A teenager who sued a soccer club amid claims he suffered from post-traumatic stress disorder after he was dropped as a 13-year-old has lost his case at Cork Circuit Court.
Sean Cooke (18), of Highfields, Ballea Road, Carrigaline, Co Cork, took action against Carrigaline United, claiming ill treatment by coaches.
Mr Cooke told Judge Sean O'Donnabhain that he was a good player who had aspirations to play in the UK.
However, he said he wasn't given the opportunity to display his skills to British talent scouts after he was allegedly dropped.
His father Declan brought an unsuccessful vote of no confidence against the Carrigaline coaches in the 2012-2013 season.
Eleven parents of players voted and Mr Cooke lost by nine to two.
Coach Tim Mawe said everything possible was done to accommodate Sean at the club.
Mr Mawe took over as manager in 2011-2012. The club had previously been managed by Declan Cooke.
Mr Mawe said Sean played regularly in the "very successful" 2011-2012 season.
He said he received a lot of calls from parents who told him that Declan Cooke was giving out about the management and that there was "non-stop complaining" from him.
He conceded he was very hurt when Declan Cooke brought a vote of no confidence against him.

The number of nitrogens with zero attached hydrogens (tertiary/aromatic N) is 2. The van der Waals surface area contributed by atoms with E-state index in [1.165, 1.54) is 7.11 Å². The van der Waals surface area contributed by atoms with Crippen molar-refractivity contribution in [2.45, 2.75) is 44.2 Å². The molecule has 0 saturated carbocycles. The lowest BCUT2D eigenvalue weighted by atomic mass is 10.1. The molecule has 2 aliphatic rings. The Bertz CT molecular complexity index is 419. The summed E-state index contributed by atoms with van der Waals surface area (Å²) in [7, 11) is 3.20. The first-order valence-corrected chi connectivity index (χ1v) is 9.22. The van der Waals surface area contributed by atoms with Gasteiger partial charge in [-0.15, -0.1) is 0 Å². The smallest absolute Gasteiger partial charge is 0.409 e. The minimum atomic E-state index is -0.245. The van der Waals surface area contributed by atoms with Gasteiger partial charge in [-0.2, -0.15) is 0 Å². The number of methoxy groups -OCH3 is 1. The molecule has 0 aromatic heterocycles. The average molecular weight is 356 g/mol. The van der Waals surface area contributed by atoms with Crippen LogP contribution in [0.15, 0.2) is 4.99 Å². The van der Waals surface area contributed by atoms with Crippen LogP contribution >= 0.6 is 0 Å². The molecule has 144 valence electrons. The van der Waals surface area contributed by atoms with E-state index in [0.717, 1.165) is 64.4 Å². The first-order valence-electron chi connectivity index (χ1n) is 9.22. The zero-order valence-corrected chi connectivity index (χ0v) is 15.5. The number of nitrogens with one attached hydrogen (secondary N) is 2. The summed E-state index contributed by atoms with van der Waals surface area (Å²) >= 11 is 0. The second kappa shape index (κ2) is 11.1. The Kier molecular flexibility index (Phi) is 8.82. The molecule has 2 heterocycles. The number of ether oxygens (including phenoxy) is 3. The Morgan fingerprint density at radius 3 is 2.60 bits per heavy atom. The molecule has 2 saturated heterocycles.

However, he rejected suggestions from the plaintiff's barrister that he took any bad feelings out on Sean.
"We were volunteers. We were doing a great job. It was hurtful. There was no appreciation. He [Sean] was the same as any player. We picked on merit," he said.
Mr Mawe said Sean sustained an injury in the summer of 2012 and missed a large portion of pre-season training.
When the season started, Sean had to come off the pitch in one match owing to injury.
Sean claimed that, before a match with Ballincollig, Mr Mawe pulled him aside and said he wasn't good enough to play.
Mr Mawe said if he could he would play every player in every match. "I didn't say, 'You are not good enough'. You are dealing with kids. You are trying to be positive. You would love to play them all," he said.
Mr Mawe said Sean's mother arrived at the match and, once she realised he wasn't playing, there was a "huge commotion".
The court heard Declan Cooke subsequently texted him telling him never to contact him or his family again.
Mr Mawe said that if he "had a superstar who was fully fit he would be in the team every week".
He told the judge that Sean was recovering from injury and they were easing him back into the team.
He said he couldn't understand the decision by the Cookes to have Sean leave the club.
Barrister for the plaintiff Matthew Maguire told the court that Sean didn't get the chance to play during a match against Ballincollig, which was attended by an Aston Villa scout.
Mr Mawe said he wasn't aware of the scout being there. He said "Pope Francis could have been at the match" for all he had known.
The club denied it had failed to give Sean the opportunity to go to another club, instead saying it had wished him well.
Club representatives also rejected suggestions by Mr Maguire that Sean had been taunted by club officials when he subsequently played matches for another team.
The judge said it was an "emotional" and "difficult" case.
He said Declan Cooke was undoubtedly a "caring parent" but that he was not "over blessed with insight".
In dismissing the case, he said Mr Mawe appeared to be "conscientious and truthful".
A ruling on costs will be made at a later date.